Making Science Happen

Science that’s changing the world from the heart of Silicon Valley, and the people who are making it happen.



SLAC is an amazing playground... the needs that we have here

give you an opportunity for creativity.

I'm an associate staff scientist.

I'm an engineering physicist.

I'm a staff scientist.


electrical supervisor

I'm a staff scientist.

engineering physicist

health and safety specialist

I'm a scientist.

staff engineer

I'm a research professor.

I'm responsible for sustainability.

I'm a professor of theoretical particle physics.

SLAC is unique because it's a

national lab that's been around for over half a century, smack dab in the heart of

Silicon Valley. It has an environment that is sort of distinctly

entrepreneurial. It's defined by Stanford. It's defined by all the companies around it

--and yet here we are doing science one might say the old fashioned way.

We do stuff that no single company could do.

We measure the universe in ways that people can't.

You know at all these different length scales, and then we share that

information with the world... so they can take that understanding and apply it.

I have to say, the people that work here truly are fabulous!

The science community, they have this thought, this idea

of making whatever amazing thing they want to make.

To get there, they need welders, plumbers, pipe fitters, electricians, painters.

All of us to assemble and build this thing.

So without the wrenches, it isn't going to happen.

We're always kind of pushing boundaries.

We're growing.

Sort of finding ways to go over barriers.

We have the ability to want to do and try to do things.

--and the best part is when

those moments happen and you've got everybody lined up saying,

"Let's do this!"

and then you do it!

So we had a workshop recently and someone said

"I have a problem" and Stephanie and I jumped out of our seats and said..

(--yes, please.)

Can we try? Can we figure out how to do this? And that's I think our selling point

Try something different that other people don't think about.

We have that optimism.

The sun helps, too!

We look at things that are really really small, really fast.

We go from A to Z.

from atoms and electrons with some of the work that they do at

the x-ray facilities and the scattering all the way up to space!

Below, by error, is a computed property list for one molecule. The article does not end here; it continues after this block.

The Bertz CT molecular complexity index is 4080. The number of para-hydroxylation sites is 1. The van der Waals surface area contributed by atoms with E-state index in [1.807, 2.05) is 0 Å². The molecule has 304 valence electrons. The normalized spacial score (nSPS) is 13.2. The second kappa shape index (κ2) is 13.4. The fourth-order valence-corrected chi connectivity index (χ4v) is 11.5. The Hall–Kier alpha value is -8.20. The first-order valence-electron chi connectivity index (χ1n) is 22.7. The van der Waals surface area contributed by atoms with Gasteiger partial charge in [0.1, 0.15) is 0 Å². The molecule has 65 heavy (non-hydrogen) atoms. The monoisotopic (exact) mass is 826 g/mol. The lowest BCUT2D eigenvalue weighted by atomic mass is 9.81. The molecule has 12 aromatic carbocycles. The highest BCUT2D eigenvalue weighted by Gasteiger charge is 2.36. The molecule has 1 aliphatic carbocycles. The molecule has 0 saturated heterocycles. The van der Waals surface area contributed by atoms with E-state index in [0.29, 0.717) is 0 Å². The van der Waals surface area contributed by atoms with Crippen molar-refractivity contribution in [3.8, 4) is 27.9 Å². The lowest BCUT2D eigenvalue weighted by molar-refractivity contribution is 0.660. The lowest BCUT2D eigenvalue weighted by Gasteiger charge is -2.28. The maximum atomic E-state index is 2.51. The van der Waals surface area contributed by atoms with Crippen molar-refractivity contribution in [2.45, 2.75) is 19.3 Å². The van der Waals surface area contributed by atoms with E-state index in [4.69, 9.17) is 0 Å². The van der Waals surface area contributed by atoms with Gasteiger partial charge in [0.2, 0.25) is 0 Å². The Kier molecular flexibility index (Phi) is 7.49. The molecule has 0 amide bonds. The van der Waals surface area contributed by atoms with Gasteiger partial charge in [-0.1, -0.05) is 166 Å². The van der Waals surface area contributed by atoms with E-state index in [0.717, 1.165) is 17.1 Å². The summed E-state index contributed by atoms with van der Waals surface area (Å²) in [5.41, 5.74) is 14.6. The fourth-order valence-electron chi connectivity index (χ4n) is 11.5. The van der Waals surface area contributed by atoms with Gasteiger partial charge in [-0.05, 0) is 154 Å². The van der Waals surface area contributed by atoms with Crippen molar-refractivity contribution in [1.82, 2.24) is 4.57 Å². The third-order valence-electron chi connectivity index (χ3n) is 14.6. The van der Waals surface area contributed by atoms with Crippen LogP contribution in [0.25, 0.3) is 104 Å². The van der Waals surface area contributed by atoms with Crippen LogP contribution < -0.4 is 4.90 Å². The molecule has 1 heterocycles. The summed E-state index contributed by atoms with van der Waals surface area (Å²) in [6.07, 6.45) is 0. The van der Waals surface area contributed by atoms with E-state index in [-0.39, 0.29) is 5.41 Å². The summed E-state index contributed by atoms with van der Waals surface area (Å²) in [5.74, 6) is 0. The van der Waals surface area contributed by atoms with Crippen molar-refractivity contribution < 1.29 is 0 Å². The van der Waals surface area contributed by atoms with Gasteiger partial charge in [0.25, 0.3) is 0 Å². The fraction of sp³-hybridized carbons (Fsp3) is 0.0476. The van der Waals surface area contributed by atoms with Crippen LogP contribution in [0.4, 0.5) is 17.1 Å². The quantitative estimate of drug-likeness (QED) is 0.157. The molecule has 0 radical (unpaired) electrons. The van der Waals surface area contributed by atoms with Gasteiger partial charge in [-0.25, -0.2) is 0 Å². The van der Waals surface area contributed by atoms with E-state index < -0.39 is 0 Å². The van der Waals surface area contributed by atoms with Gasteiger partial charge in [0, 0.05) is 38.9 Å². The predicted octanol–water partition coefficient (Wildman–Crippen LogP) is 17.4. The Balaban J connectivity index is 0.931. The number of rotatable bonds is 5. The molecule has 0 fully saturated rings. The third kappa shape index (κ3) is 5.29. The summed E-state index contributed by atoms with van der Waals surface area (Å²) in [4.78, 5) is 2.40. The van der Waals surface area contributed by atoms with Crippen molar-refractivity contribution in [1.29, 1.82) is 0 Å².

building a camera to measure the night sky...

So I cannot think of a length scale that we don't do here.

SLAC's product is how quickly we can apply the physics that we do here

to deliver something to the outside that changes the world.

whether it's material science,

or related to biological sciences, astrophysics...

looking at different pigments from paints to understand the chemistry

and how it's degrading over time


looking at pores in batteries, my own research.

It keeps you interested, it keeps you on your toes.

Every year there are new students who come in

and then you find new problems which are really exciting.

It's interesting to meet new people,

but it's also interesting to meet their science.

It's our job to provide these facilities to the scientific community.

That's what happens at SLAC,

you have a goal which is extremely ambitious. You try and make it work...

you invent new technologies and then they spin off in directions that

you couldn't anticipate.

The discovery of the transistor, I'm sure none of those

people envisioned the iPhone in my pocket. There are lots of these examples

of basic research changing the way we live.

The other and also very important outcome

is education of people and it ranges from faculty or senior scientists

who have the opportunity to start very new big projects here.

Then it goes to students, PhD students or postdocs

who have the opportunity to conduct

independent research.

So I think all of that is very important and it's not as

visible as publications, but in the end that makes a big impact.

I think the best things from here are looking way further off.

How do you drive the boundary of knowledge forward?

Sometimes you have to wait a little, but then good things happen

if you can understand the world, our lives, the universe better.

Farrin Abbott/SLAC National Accelerator Laboratory

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SLAC is a vibrant multiprogram laboratory that explores how the universe works at the biggest, smallest and fastest scales and invents powerful tools used by scientists around the globe. With research spanning particle physics, astrophysics and cosmology, materials, chemistry, bio- and energy sciences and scientific computing, we help solve real-world problems and advance the interests of the nation.

SLAC is operated by Stanford University for the U.S. Department of Energy’s Office of Science. The Office of Science is the single largest supporter of basic research in the physical sciences in the United States and is working to address some of the most pressing challenges of our time.

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